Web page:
In the early history of unmanned aviation, the distinction between a drone and guided missile was not always well defined. The World War One-era Kettering Bug, regarded to be one of the first drones, was designed to deliver an explosive charge by crashing into its targets, more like a rocket than the reconnaissance and strike aircraft that we associate with the word “drone” today. But now an emerging field of unmanned aircraft, called loitering munitions, once again blurs the line between drone and missile.
A loitering munition is a type of unmanned aerial vehicle designed to engage beyond line-of-sight ground targets with an explosive warhead. Loitering munitions are often portable and many are meant to provide ground units such as infantry with a guided precision munition. They are equipped with high resolution electro-optical and infrared cameras that enable the targeter to locate, surveil, and guide the vehicle to the target. A defining characteristic of loitering munitions is the ability to “loiter” in the air for an extended period of time before striking, giving the targeter time to decide when and what to strike.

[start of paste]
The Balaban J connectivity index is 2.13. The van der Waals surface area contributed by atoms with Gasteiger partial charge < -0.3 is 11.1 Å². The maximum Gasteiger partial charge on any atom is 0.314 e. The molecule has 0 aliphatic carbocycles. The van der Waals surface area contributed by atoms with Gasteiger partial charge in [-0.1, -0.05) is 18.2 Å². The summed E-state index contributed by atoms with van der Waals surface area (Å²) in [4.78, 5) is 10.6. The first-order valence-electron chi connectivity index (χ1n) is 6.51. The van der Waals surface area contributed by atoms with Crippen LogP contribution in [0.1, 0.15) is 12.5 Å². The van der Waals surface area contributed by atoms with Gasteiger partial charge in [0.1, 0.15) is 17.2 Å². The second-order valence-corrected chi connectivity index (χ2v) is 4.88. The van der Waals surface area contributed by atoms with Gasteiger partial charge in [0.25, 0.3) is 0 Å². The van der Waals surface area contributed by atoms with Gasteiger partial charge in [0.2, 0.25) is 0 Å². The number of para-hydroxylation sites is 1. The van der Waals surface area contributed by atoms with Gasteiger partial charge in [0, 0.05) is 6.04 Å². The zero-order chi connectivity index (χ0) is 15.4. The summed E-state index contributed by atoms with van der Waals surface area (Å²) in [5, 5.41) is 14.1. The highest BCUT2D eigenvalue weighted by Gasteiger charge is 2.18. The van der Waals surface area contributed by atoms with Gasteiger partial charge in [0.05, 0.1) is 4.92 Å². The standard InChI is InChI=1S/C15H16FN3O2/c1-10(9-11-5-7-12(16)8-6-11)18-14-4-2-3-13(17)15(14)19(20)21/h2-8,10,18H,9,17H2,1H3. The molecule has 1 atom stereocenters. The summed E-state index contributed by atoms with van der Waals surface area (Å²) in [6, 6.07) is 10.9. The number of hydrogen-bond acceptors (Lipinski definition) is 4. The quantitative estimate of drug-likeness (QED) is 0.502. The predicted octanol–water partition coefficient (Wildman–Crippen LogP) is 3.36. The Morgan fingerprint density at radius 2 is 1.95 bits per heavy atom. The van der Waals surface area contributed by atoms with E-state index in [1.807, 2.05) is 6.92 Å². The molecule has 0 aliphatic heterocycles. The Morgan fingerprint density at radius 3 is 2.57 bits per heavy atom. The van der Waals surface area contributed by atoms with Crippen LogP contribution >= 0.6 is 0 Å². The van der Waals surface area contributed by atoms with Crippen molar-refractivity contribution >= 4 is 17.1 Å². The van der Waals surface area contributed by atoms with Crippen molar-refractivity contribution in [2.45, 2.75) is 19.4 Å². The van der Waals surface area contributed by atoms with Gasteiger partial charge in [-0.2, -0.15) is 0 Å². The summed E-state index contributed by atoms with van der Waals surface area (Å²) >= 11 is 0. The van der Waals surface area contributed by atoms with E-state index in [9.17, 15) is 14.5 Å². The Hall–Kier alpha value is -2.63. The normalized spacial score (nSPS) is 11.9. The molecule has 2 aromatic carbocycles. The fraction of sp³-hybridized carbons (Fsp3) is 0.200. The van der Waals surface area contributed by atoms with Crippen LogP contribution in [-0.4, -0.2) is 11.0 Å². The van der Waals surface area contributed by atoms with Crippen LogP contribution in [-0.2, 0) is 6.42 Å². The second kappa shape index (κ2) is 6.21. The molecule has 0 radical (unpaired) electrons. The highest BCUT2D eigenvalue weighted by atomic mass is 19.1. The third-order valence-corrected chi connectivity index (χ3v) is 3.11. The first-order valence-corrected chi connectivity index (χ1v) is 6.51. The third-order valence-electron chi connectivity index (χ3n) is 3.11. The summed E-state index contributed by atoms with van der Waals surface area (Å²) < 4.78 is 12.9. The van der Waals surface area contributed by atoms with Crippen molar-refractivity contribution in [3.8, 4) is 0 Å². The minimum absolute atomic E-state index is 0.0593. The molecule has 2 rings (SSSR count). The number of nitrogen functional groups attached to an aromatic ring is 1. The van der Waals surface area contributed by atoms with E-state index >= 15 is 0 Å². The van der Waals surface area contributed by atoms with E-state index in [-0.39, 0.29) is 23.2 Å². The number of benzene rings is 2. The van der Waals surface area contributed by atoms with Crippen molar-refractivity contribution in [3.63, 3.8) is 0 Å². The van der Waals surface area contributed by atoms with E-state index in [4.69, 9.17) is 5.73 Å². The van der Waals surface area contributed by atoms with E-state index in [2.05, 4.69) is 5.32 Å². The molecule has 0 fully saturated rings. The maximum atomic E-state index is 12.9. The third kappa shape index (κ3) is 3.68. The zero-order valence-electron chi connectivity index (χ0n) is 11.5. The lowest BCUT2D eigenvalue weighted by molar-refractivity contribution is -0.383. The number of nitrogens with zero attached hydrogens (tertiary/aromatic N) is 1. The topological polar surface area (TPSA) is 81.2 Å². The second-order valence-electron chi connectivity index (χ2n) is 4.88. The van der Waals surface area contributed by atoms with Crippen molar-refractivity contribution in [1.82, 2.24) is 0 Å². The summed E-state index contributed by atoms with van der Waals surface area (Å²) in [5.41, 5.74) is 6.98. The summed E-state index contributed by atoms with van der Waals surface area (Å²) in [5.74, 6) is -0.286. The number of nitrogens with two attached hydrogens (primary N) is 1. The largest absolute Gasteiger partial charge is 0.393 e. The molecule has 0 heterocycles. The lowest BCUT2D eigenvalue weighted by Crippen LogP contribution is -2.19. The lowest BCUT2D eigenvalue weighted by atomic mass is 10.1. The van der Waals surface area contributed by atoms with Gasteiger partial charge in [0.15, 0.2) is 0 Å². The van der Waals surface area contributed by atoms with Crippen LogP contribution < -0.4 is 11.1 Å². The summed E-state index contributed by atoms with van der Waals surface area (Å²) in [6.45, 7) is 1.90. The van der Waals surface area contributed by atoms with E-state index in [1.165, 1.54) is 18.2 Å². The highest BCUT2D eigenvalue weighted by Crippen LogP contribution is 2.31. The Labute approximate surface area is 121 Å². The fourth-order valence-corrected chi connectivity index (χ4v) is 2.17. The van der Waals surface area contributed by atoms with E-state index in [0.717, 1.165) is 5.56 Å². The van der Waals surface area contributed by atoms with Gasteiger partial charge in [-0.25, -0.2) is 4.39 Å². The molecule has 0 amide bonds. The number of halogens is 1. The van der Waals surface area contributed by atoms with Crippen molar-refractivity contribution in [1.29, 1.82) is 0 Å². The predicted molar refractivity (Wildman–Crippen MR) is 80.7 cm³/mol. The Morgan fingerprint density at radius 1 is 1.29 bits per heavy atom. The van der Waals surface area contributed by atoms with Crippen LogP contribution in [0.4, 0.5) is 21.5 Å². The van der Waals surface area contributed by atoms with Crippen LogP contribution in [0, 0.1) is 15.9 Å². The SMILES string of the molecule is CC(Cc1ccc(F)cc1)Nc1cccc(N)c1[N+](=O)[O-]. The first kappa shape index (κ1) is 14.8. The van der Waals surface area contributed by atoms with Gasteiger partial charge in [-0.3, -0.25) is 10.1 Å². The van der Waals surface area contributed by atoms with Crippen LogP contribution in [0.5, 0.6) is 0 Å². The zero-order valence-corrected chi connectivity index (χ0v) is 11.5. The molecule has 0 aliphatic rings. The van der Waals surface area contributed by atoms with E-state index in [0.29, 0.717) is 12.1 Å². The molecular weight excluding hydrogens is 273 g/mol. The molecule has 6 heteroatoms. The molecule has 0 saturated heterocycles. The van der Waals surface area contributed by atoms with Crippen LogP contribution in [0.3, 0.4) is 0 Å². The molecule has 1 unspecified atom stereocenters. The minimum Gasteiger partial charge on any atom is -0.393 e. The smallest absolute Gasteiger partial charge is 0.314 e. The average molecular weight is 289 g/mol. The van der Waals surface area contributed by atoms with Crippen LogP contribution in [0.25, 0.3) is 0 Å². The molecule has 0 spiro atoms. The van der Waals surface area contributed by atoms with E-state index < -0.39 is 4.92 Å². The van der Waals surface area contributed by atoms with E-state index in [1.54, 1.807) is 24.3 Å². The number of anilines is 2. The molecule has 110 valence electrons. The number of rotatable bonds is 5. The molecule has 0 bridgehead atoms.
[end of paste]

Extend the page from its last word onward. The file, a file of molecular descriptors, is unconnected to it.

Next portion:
Early loitering munitions like the Israel Aerospace Industries Harpy, which was unveiled in the early 1990s, were intended to be used against radar installations or mobile missile launchers. Today, many loitering munitions are marketed for infantry use because they offer ground forces greater precision than, for example, a mortar. Unlike other types of drones of equivalent size and weight, a loitering munition is not meant to be recovered after the mission is over. Once armed and airborne, loitering munitions—which are also known as “suicide drones”—are meant to detonate on impact.
A growing number of countries are acquiring their own loitering munitions, which offer a unique set of new capabilities compared to traditional alternatives such as rockets and mortars. This document provides an overview of loitering munitions currently in use or development, and examines some unanswered questions relating to the potential benefits and dangers of the proliferation of this technology.
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